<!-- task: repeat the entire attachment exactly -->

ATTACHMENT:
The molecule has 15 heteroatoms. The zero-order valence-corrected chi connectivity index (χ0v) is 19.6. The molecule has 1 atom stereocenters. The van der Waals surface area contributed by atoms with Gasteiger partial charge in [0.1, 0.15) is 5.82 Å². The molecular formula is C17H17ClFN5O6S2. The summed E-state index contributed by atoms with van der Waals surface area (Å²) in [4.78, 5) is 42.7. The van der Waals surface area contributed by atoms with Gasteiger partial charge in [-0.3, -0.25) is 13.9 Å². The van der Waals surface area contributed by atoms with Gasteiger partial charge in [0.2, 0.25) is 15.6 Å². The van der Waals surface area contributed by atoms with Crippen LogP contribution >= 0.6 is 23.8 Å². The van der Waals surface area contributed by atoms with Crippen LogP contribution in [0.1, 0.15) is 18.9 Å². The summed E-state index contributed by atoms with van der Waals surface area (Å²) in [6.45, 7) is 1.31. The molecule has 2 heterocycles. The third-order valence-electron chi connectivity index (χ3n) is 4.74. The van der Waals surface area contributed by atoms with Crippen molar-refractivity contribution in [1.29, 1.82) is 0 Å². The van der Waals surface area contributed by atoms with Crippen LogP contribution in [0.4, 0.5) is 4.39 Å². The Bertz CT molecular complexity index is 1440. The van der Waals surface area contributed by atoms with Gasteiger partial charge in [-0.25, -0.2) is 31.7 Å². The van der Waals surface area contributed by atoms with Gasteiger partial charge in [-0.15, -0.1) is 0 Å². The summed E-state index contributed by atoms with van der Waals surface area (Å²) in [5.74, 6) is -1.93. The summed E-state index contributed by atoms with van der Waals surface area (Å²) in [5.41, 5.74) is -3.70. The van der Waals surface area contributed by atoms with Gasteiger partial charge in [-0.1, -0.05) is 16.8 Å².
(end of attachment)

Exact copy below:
The molecule has 15 heteroatoms. The zero-order valence-corrected chi connectivity index (χ0v) is 19.6. The molecule has 1 atom stereocenters. The van der Waals surface area contributed by atoms with Gasteiger partial charge in [0.1, 0.15) is 5.82 Å². The molecular formula is C17H17ClFN5O6S2. The summed E-state index contributed by atoms with van der Waals surface area (Å²) in [4.78, 5) is 42.7. The van der Waals surface area contributed by atoms with Gasteiger partial charge in [-0.3, -0.25) is 13.9 Å². The van der Waals surface area contributed by atoms with Gasteiger partial charge in [0.2, 0.25) is 15.6 Å². The van der Waals surface area contributed by atoms with Crippen LogP contribution >= 0.6 is 23.8 Å². The van der Waals surface area contributed by atoms with Crippen LogP contribution in [0.1, 0.15) is 18.9 Å². The summed E-state index contributed by atoms with van der Waals surface area (Å²) in [6.45, 7) is 1.31. The molecule has 2 heterocycles. The third-order valence-electron chi connectivity index (χ3n) is 4.74. The van der Waals surface area contributed by atoms with Crippen molar-refractivity contribution in [1.29, 1.82) is 0 Å². The van der Waals surface area contributed by atoms with Crippen LogP contribution in [0.4, 0.5) is 4.39 Å². The Bertz CT molecular complexity index is 1440. The van der Waals surface area contributed by atoms with Gasteiger partial charge in [-0.25, -0.2) is 31.7 Å². The van der Waals surface area contributed by atoms with Gasteiger partial charge in [-0.15, -0.1) is 0 Å². The summed E-state index contributed by atoms with van der Waals surface area (Å²) in [5.74, 6) is -1.93. The summed E-state index contributed by atoms with van der Waals surface area (Å²) in [5.41, 5.74) is -3.70. The van der Waals surface area contributed by atoms with Gasteiger partial charge in [-0.1, -0.05) is 16.8 Å².